You always hear that you shouldn’t bring a knife to a gun fight. Well, you shouldn’t bring a stapler to a gun fight, either.
One alleged would-be thief learned that lesson the hard way when he snuck into the wrong real estate office.
According to Komo news, a 30-year-old man entered an office building in Everett, Washington. Unfortunately for the thief, a 76-year-old gun owner was working at the time. The gun owner drew his weapon on the burglar to keep the man at bay while he phoned police.
Now, here’s where things get a little goofy. Suppose that you’re a criminal and an armed citizen is pointing his gun at you. He’s talking to police, so you have mere minutes before the cops show up and haul you off to jail. What do you do? Negotiate with the gun owner? Try to run away? Give up and curse your bad luck?
This robber thought it would be a good idea to start a fight. With a gun owner. Well, if he had been a brighter person then he wouldn’t really need to resort to petty theft, now would he?
According to the gun owner, the thief started a verbal altercation and began throwing office supplies at the man. Because, you know, the only thing more dangerous than a loaded weapon is a handful of thrown pencils and a stapler.
The gun owner did exactly what you’d expect: he shot the thief. The bullet struck the man in the leg, but somehow the criminal still had enough energy to flee the scene.
Cops showed up and released a K-9, which found the man hiding less than a block away. The wound to his leg was not life-threatening, so the criminal should have a short stay in the hospital before being escorted to the local Snohomish County Jail.
The gun owner’s injuries weren’t nearly as bad. He suffered a few minor wounds to his forearm from the office equipment. The gun owner will not be charged for taking the shot.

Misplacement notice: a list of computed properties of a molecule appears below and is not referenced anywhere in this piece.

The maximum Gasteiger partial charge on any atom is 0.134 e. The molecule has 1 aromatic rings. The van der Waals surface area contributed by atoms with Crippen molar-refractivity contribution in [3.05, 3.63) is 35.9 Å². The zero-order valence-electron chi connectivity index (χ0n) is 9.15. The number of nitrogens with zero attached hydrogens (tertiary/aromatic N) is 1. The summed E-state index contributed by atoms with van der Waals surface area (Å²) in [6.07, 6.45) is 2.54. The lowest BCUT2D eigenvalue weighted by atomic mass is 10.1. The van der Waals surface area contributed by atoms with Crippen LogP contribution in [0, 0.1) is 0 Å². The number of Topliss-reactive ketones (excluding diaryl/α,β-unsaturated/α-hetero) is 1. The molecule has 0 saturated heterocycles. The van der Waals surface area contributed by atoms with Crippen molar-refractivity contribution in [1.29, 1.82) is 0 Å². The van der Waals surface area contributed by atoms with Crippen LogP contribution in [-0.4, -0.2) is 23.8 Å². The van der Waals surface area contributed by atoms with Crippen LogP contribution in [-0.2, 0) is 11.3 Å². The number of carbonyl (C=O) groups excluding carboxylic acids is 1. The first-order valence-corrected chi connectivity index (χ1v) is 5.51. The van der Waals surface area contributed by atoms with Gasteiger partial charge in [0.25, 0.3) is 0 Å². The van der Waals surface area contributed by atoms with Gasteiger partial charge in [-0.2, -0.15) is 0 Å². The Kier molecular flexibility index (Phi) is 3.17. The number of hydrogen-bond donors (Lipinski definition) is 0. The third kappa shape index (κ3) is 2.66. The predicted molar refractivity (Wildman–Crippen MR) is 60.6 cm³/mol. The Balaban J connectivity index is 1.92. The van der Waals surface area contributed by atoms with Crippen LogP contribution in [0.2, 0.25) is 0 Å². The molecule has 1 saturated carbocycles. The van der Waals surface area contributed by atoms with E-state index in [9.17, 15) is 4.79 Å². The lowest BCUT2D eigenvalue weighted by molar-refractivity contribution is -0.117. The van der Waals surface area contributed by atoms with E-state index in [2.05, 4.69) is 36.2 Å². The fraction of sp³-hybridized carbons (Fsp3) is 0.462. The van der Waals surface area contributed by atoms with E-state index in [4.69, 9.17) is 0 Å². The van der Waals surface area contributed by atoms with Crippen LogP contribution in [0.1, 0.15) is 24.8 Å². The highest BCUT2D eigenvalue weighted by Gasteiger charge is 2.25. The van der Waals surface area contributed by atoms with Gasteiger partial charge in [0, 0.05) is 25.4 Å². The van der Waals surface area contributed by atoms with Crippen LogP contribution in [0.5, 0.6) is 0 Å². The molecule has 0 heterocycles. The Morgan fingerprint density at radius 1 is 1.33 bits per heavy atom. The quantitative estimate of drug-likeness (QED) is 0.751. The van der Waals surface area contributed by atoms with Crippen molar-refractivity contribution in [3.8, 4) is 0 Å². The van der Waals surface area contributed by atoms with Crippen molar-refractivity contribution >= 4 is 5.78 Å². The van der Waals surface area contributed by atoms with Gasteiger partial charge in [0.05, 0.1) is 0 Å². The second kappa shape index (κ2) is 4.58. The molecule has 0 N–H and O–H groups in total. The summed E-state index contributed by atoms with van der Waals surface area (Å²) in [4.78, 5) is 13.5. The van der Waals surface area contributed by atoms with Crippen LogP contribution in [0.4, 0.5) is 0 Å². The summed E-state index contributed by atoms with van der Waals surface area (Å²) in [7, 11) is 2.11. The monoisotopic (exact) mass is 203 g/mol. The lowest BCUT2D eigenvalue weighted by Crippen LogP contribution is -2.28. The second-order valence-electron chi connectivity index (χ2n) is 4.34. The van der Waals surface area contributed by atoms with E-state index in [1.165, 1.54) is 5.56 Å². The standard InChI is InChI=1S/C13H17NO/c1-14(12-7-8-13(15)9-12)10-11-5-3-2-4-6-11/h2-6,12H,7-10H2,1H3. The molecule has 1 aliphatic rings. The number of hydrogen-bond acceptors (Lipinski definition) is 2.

This story really makes you wonder where gun owners draw the line between drawing a weapon and pulling the trigger. Throwing office equipment definitely falls in that muddy middle area where it could go either way on a justified shooting. On the one hand, it’s easy to imagine prosecutors arguing that protecting yourself against flying stationary doesn’t count as self-defense.
On the other, the suspect did perform evasive action — albeit a desperate one — so what does somebody have to do to earn a bullet? Just like every situation there’s a series of what ifs. Like what if the suspect decided to chuck a pair of scissors — that could be pretty freaking threatening. If you’re pointing a firearm at an intruder and holding them in place until the police show up, just how far do they have to go before you’ll pull the trigger? Would you fire at them if they took one step towards you? Two steps? What if the criminal grabbed a computer mouse and heaved back like he was going to throw it at you?
We don’t know about our readers out there, but we think that a lot of it would have to depend on the context. Throwing a handful of Post-It notes is certainly rude, but we probably wouldn’t open fire over something like that. Once the criminal goes for a pair of scissors or gets ready to throw a printer, however, that’s when you start getting into “you were asking for it” territory.
What do you think?